Declan Kiberd on Bob Dylan’s Nobel prize for literature

Mr Tambourine Man is arguably the most pirated pirate in the history of modern music

Maybe it should have been for music. Or style. Or sheer survival. But he got it for literature and that seems about right.

Some say his lyrics are nothing without the music that goes with them.

But you could say the same about the songs of Sir Thomas Wyatt or Shakespeare.

On Raglan Road was written to an old melody but it reads just fine.

So do the Songs of Innocence and of Experience by William Blake or the quatrains of Emily Dickinson, even though many were written to the music of the Protestant hymnal.

Our own national poet, WB Yeats, was tone-deaf, yet nobody would deny the musicality of his lines. The Waterboys beautifully released the cadences, rhythms and lilt hidden beneath his poetry.

In ancient times, bards recited their work to the plucking of a stringed instrument, sometimes called a psaltery.

Dylan’s “talking songs” of the 1960s simply reconnected these separated traditions.

Mind you, if anyone back then had predicted that the author of the meandering prose monstrosity Tarantula would one day receive a Nobel for Literature, he or she would have been laughed to scorn.

Yet, Dylan would eventually produce Chronicles, one of the greatest memoirs of a lifetime in music – filled with tender irony, sly honesty and lyric intelligence. At one point in it, he remarks that the author of Ulysses was clearly a lord of language but, what he was saying, Bob just could not fathom.

Many have had similar difficulties with Gates of Eden or Like a Rolling Stone.

Protest generation

Dylan used the ironic title Chronicles to challenge a merely chronological account of things.

Instead of a start-to-finish narrative, he offered one structured around those mysterious moments when inspiration came and when it just as unaccountably left him.

Not much about the life, the wife, the strife – but a lot about the work. And what work!

If Dylan were simply the voice of a protest generation, he would now seem historical: but he was much more.

His lines didn’t just report emotions – they invented them: “Louise she’s all right, she’s just near/ She’s delicate or seems like Vermeer” (or is that “like the mirror”?)

Dylan has never told anyone how to feel. He simply makes himself a channel for the entire song tradition. In discovering all those authors without, he unleashes the creator within.

By allowing others sing through him, he has learned how to sing the song of himself. Early on he, showed that humility in the face of tradition which is necessary for art.

There is something arrogant about that humility, just as there has always been something humble about his arrogance.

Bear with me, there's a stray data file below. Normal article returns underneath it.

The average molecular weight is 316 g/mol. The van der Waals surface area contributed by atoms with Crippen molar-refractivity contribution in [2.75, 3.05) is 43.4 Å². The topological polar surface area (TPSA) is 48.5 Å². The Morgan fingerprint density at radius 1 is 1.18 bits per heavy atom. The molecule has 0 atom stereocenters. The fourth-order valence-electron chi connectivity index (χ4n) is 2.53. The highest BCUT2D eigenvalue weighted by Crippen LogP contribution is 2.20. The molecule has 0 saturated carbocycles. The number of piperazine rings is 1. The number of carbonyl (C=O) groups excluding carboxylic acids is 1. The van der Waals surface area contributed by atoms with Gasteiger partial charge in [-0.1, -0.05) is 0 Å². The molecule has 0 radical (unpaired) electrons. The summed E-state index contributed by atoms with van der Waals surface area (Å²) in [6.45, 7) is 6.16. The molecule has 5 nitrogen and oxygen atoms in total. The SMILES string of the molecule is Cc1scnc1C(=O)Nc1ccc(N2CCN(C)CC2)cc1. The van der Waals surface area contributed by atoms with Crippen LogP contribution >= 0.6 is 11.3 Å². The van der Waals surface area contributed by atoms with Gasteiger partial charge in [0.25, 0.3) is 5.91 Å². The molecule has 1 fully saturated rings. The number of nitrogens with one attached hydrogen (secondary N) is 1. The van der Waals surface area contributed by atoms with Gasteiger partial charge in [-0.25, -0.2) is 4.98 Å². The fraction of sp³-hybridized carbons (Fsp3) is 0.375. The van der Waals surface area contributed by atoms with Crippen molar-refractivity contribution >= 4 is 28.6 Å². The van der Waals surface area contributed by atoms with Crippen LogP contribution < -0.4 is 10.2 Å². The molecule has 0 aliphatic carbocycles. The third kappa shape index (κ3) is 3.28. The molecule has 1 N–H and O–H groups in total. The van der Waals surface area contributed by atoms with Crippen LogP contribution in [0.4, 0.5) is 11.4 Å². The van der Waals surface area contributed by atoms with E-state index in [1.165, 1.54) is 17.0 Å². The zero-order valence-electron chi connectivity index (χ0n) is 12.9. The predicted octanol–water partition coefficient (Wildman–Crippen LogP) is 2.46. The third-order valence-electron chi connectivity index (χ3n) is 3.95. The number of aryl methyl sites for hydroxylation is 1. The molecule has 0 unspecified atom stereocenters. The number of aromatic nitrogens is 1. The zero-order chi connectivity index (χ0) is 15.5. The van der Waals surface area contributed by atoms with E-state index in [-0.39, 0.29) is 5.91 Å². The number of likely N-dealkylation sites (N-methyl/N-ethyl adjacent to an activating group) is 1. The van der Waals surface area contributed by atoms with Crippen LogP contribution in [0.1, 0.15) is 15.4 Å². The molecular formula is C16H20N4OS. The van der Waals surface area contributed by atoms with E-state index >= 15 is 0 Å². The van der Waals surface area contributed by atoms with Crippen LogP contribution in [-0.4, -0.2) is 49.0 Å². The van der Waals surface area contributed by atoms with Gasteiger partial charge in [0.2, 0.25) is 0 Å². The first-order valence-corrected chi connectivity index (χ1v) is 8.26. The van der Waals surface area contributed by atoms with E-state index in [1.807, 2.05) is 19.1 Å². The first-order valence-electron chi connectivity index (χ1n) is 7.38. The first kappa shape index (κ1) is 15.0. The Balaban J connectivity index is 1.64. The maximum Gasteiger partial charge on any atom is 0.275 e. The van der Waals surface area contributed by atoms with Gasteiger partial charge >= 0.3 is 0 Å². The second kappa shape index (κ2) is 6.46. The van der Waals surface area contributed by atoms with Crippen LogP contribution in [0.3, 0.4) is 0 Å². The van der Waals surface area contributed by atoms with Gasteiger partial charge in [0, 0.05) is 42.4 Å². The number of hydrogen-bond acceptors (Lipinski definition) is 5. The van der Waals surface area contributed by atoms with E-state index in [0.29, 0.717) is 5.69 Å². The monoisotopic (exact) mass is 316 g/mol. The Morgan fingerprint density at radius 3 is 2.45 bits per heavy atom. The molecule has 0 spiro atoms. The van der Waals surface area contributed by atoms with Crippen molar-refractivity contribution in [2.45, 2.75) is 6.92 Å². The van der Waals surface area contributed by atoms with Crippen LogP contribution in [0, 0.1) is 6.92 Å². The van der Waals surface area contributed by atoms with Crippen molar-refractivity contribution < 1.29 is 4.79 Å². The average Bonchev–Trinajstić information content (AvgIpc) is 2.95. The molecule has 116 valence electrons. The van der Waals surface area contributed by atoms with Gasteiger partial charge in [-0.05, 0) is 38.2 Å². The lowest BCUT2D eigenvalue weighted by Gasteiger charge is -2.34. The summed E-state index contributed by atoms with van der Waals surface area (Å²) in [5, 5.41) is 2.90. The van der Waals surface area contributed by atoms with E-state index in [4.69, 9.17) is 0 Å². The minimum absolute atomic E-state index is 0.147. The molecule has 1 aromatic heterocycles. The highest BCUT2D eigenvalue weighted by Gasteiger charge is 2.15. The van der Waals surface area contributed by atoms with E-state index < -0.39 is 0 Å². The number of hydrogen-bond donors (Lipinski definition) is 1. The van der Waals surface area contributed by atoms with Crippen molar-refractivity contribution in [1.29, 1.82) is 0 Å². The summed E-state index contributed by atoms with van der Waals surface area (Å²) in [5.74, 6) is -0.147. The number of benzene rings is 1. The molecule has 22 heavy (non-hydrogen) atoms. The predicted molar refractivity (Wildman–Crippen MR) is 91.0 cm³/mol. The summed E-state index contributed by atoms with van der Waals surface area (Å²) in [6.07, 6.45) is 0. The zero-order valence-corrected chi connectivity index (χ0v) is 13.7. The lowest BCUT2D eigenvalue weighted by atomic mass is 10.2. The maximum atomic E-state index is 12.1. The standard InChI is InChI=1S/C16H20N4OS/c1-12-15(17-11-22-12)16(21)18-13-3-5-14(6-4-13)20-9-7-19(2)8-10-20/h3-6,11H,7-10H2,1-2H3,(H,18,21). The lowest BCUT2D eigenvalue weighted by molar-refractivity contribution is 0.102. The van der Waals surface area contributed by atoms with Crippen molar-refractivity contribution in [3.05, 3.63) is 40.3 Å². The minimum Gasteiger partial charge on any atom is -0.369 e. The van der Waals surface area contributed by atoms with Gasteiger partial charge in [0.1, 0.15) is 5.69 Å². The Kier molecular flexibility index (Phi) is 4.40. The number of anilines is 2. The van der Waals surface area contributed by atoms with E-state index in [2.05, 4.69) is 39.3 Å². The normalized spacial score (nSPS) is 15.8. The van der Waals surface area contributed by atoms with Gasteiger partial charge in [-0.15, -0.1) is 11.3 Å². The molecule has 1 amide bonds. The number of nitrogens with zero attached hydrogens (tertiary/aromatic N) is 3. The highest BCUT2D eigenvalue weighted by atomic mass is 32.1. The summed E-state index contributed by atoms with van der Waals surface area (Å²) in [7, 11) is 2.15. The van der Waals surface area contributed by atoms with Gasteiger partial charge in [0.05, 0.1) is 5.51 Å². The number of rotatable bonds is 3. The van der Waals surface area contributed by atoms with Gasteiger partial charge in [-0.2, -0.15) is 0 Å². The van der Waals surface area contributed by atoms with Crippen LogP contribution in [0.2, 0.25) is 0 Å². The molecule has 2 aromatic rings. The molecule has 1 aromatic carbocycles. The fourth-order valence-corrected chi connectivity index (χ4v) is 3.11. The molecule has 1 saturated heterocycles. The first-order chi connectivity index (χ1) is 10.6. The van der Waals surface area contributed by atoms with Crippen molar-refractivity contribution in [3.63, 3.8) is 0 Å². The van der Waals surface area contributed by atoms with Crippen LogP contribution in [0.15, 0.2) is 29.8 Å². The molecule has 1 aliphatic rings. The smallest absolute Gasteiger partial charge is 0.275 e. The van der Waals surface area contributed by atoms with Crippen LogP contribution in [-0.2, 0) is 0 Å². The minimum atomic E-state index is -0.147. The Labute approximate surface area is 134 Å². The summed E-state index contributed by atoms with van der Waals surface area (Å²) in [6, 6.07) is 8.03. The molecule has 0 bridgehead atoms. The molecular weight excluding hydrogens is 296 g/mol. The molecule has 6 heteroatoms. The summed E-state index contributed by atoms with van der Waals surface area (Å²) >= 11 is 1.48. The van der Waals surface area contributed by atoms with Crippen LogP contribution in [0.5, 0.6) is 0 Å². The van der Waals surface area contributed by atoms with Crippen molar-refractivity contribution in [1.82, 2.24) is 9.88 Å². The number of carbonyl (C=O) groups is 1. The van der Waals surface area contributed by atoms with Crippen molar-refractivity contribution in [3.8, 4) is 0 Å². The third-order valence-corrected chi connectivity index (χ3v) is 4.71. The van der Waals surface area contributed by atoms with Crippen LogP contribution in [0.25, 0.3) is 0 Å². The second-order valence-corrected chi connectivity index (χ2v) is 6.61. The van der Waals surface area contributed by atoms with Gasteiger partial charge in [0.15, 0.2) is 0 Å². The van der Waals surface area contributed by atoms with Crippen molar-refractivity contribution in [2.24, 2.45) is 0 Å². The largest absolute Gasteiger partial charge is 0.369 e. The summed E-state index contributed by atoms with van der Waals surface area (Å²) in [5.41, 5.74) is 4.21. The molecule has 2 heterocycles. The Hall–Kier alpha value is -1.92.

He is arguably the most pirated pirate in the history of modern music. Nobody who listened to the double album Blonde on Blonde in 1966 could fathom it. The words sounded like they were coming from another planet, in a strange language that might take decades to find a translator.

Gibberish

Dylan, like TS Eliot before him, had to risk writing gibberish in order to write anything at all.

Eliot once said that poetry must communicate before it is understood, that it hits the feelings before it touches the mind.

That is precisely how Visions of Johanna works – "In this room the heat-pipes just cough." Nor would it be outrageous to invoke WB Yeats.

Eliot saluted his fellow-Nobelist’s gift for remaining forever young, for discovering a new voice and style in each succeeding decade of his journey.

Having become early the master, said Eliot, Yeats had the gift thereafter to remain forever the contemporary. His history became the history of his age – as has Dylan’s, “together through life”.

Dylan was never over-impressed by prizes. He satirised the professors at Princeton University who gave him an honorary doctorate (in music!) back in 1970 – at around the same time when Samuel Beckett greeted his Nobel award with the phrase “what a catastrophe!”

When he was young, Dylan croaked like an old man. Now he is old, he croons (sometimes) like a boy. He is one of the last modernists, a figure whose career is based on Irving Howe’s aphorism: “Modernism must always struggle but never quite triumph, and then, after a time, must struggle in order not to triumph”.

How Dylan will wriggle out of his latest victory is anyone’s guess.

The royal halls of Stockholm have acclaimed many rebels who turned out to be superstraights: but the man from Hibbing, Minnesota is hardly likely to sell out now.

To the inevitable naysayers, he will repeat the old line: “You gotta lot of nerve . . . ”

Declan Kiberd teaches at the University of Notre Dame. His book After Ireland will be published by Head of Zeus next year.